Friday, November 18, 2011
Over the last year the alcohol infused energy drink Four Loko has made the news on numerous occasions. The best way to describe the drink is volatile and dangerous due to the fact that it has sent many people to the emergency room. One can of Four Loko is equivalent to about a six-pack of regular beer. Which is why, Attorneys General in 35 states and the San Francisco City Attorney have asked the Federal Trade Commission (FTC) to limit the amount of alcohol sold in a single-serving can.
The move is aimed at reducing the amount of alcohol in Four Loko, the Des Moines Register reports. Four Loko is sold in 23.5-ounce cans, and contains about the same amount of alcohol as five beers, according to Tom Miller, Attorney General of Iowa.
The FTC had charged Phusion Project, which makes Four Loko, with violating federal law by making false or misleading claims that a can of the beverage can be safely consumed on a single occasion, and by not disclosing the number of alcohol servings per can.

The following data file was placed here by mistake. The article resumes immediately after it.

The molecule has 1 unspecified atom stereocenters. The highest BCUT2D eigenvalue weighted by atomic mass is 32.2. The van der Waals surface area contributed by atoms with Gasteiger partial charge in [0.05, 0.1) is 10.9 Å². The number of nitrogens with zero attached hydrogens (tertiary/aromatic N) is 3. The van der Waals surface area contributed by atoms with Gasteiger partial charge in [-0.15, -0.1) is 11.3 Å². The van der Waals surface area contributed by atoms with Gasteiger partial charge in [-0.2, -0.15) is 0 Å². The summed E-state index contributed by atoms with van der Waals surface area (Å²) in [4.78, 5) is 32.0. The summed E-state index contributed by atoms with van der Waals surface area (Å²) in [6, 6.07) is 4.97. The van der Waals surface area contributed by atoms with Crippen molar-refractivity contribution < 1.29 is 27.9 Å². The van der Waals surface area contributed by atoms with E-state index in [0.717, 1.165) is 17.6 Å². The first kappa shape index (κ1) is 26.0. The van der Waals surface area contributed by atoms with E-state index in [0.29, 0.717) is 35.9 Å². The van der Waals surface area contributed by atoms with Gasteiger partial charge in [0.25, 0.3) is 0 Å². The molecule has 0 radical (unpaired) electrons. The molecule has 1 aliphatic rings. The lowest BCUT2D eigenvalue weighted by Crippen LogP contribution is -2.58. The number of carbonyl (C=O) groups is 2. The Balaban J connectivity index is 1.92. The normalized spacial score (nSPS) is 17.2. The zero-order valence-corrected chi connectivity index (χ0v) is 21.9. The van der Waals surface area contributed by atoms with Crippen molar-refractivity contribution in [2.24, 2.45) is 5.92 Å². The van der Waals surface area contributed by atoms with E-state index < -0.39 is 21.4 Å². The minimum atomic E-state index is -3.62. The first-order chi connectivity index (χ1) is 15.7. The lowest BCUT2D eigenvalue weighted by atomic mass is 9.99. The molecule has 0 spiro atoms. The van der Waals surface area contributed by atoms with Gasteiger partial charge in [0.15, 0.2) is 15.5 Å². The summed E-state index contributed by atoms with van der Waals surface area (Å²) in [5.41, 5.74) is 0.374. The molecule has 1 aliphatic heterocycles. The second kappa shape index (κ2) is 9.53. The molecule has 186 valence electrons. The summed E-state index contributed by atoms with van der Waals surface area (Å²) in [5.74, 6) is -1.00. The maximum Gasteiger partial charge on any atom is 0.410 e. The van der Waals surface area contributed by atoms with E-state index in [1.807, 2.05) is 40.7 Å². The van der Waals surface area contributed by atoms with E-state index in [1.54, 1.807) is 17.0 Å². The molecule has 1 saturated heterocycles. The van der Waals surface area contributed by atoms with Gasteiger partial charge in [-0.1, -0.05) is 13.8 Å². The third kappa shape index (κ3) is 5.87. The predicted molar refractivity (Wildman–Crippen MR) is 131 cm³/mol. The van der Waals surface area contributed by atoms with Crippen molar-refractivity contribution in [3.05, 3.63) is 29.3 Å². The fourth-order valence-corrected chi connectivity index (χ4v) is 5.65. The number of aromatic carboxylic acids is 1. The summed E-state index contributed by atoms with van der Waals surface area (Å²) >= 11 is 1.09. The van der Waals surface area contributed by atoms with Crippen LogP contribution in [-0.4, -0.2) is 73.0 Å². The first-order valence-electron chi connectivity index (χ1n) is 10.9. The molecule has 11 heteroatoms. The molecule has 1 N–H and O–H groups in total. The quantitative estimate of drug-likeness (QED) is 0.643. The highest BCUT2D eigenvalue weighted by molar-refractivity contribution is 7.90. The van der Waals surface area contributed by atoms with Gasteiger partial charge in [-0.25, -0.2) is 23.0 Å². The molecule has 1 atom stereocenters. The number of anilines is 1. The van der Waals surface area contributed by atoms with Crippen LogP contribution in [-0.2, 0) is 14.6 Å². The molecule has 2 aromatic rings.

In October, Phusion agreed to change the labels of the cans so that they state the drinks contain as much alcohol as four to five cans of beer. The company has not admitted to any wrongdoing, but says it will re-label the drinks to better inform its customers. Which may not be enough as far as the Attorneys General are concerned, who would like to see the number of servings per can reduced to two.
Four Loko used to contain high concentrations of caffeine and alcohol, and was known as “blackout in a can,” the article notes. Under pressure from state and federal authorities, Phusion removed caffeine from the drink and stopped marketing it as an energy drink.